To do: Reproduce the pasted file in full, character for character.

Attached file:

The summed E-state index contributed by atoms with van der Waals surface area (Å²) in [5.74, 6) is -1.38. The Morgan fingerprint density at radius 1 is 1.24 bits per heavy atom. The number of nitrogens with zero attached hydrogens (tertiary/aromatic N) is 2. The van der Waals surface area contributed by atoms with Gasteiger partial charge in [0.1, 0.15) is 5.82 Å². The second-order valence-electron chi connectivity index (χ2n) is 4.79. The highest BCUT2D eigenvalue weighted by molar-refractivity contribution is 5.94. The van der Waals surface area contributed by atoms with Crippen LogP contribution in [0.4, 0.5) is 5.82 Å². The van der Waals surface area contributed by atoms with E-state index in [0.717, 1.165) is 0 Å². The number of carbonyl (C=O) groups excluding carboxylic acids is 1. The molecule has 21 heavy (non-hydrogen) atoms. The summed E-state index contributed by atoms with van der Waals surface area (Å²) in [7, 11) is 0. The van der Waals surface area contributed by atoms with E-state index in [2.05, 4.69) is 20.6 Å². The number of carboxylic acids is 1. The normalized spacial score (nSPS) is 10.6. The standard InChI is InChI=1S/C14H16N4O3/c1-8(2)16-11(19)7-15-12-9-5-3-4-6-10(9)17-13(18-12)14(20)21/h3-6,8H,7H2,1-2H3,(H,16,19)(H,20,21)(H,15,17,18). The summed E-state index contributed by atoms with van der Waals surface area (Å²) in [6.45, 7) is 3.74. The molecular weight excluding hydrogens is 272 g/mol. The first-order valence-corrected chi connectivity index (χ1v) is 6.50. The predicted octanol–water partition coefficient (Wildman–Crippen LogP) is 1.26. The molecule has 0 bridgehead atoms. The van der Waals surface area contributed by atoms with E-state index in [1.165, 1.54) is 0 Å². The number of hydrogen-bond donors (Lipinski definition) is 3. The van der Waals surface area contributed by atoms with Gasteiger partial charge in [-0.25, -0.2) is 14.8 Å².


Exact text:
The summed E-state index contributed by atoms with van der Waals surface area (Å²) in [5.74, 6) is -1.38. The Morgan fingerprint density at radius 1 is 1.24 bits per heavy atom. The number of nitrogens with zero attached hydrogens (tertiary/aromatic N) is 2. The van der Waals surface area contributed by atoms with Gasteiger partial charge in [0.1, 0.15) is 5.82 Å². The second-order valence-electron chi connectivity index (χ2n) is 4.79. The highest BCUT2D eigenvalue weighted by molar-refractivity contribution is 5.94. The van der Waals surface area contributed by atoms with Crippen LogP contribution in [0.4, 0.5) is 5.82 Å². The van der Waals surface area contributed by atoms with E-state index in [0.717, 1.165) is 0 Å². The number of carbonyl (C=O) groups excluding carboxylic acids is 1. The molecule has 21 heavy (non-hydrogen) atoms. The summed E-state index contributed by atoms with van der Waals surface area (Å²) in [7, 11) is 0. The van der Waals surface area contributed by atoms with E-state index in [2.05, 4.69) is 20.6 Å². The number of carboxylic acids is 1. The normalized spacial score (nSPS) is 10.6. The standard InChI is InChI=1S/C14H16N4O3/c1-8(2)16-11(19)7-15-12-9-5-3-4-6-10(9)17-13(18-12)14(20)21/h3-6,8H,7H2,1-2H3,(H,16,19)(H,20,21)(H,15,17,18). The summed E-state index contributed by atoms with van der Waals surface area (Å²) in [6.45, 7) is 3.74. The molecular weight excluding hydrogens is 272 g/mol. The first-order valence-corrected chi connectivity index (χ1v) is 6.50. The predicted octanol–water partition coefficient (Wildman–Crippen LogP) is 1.26. The molecule has 0 bridgehead atoms. The van der Waals surface area contributed by atoms with E-state index in [1.165, 1.54) is 0 Å². The number of hydrogen-bond donors (Lipinski definition) is 3. The van der Waals surface area contributed by atoms with Gasteiger partial charge in [-0.25, -0.2) is 14.8 Å².